Also ending their SA chart career were The Beach Boys. ‘Cotton Fields (The Cotton Song)’ would be their last song to chart and it spent it last week with us last week after a run of 9 weeks and a peak of 2. In total the band had clocked up 97 weeks in the charts (3 short of a century!) with 8 hits, 2 of which (‘California Girls’ and ‘Sloop John B’) had spent time at the top of the charts giving them a total of 7 weeks at 1. In terms of weeks spent in the charts per hit, The Beach Boys averaged 12.125 which was the 4th highest for acts who had seen 5 or more hits chart so far. The Staccatos led the way with an average of 13.83 weeks per song, followed by The Tremeloes (13) and The Troggs (12.625).

Nicky Thomas was the 6th Jamaican to chart as his ‘Love Of The Common People’ was the first of our 3 new entries this week. Only 1 Jamaican so far had managed more than 1 hit and that was Desmond Dekker who had had 2, so this was the 7th song by a Jamaican to chart. This was also only the second week that we had 2 Jamaicans in the chart, the previous time was when Harry J All Stars shared the charts with Jimmy Cliff for 1 week. This week, Nicky Thomas joined James Lloyd. ‘Love Of The Common People’ was written by John Hurley and Ronnie Wilkins who had brought us The Dream Merchant’s ‘Land Of Milk And Honey’. Nicky Thomas’ version of the song would peak at number 9 in the UK while Paul Young’s cover version in 1982 would go to number 2 in the UK and top the charts in Ireland and Holland.

Chris Andrews’ 5th hit arrived on the charts this week and as with his previous 4 hits, ‘Brown Eyes’ was written by Andrews himself. Like his previous 3 SA hits, ‘Brown Eyes’ did not make the UK charts and also failed to chart in Germany and Austria where he was particularly popular. In fact, of all the hits Andrews would have on the SA charts, this would be the only one not to make the German and Austrian charts, presumably not being released as a single there for some reason or other.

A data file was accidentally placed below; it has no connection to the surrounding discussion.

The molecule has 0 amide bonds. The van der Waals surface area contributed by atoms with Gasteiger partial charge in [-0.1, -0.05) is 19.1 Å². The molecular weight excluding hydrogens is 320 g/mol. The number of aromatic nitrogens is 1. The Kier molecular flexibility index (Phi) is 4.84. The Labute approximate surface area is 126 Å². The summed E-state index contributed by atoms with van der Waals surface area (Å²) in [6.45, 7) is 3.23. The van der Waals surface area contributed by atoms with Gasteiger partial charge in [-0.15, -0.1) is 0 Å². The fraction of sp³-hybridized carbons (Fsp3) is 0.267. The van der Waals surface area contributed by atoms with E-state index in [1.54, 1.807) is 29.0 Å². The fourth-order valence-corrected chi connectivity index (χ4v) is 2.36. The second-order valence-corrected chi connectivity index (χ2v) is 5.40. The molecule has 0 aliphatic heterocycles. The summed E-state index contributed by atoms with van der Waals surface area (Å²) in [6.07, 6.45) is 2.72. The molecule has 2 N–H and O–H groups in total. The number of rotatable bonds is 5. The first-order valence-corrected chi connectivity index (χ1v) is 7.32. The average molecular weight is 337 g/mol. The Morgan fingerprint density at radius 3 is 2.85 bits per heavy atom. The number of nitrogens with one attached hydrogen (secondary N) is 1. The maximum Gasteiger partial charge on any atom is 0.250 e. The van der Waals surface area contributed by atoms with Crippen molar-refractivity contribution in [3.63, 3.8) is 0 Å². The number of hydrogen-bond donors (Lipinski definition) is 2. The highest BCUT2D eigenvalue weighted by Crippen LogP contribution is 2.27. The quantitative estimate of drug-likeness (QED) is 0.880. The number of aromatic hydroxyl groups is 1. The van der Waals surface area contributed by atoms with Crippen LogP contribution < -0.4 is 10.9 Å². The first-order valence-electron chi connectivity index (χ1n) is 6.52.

The final new entry was by local lad Steve Lonsdale. Lonsdale was a member of The Staccatos who had already had a very successful SA chart career, so Steve was merely adding to his time in the charts as his cover of Joni Mitchell’s ‘Both Sides Now’ entered the top 20 this week. It does not appear that Mitchell ever released the song as a single, but she did win the Grammy for Best Traditional Pop Vocal Performance when she re-recorded it in 2000 and that version was used in the film ‘Love Actually’.  Judy Collins had a US number 8 hit with a cover version of the song.

This week’s chart saw a record to date 14 solo male artist in the top 20 with the other 6 places being filled by groups. This would be an all-time record for the top 20 era with that total increasing only when the charts were extended to a top 30.

Percy Sledge went past the 90 weeks in the chart milestone, his 3 in the top 20 this week taking him from 88 to 91. This moved him into tied 7 spot on the week’s count list, sharing the total with The Rolling Stones. Jody Wayne continued to move up the local list, his 27 to date putting him tied 9th with Billy Forrest.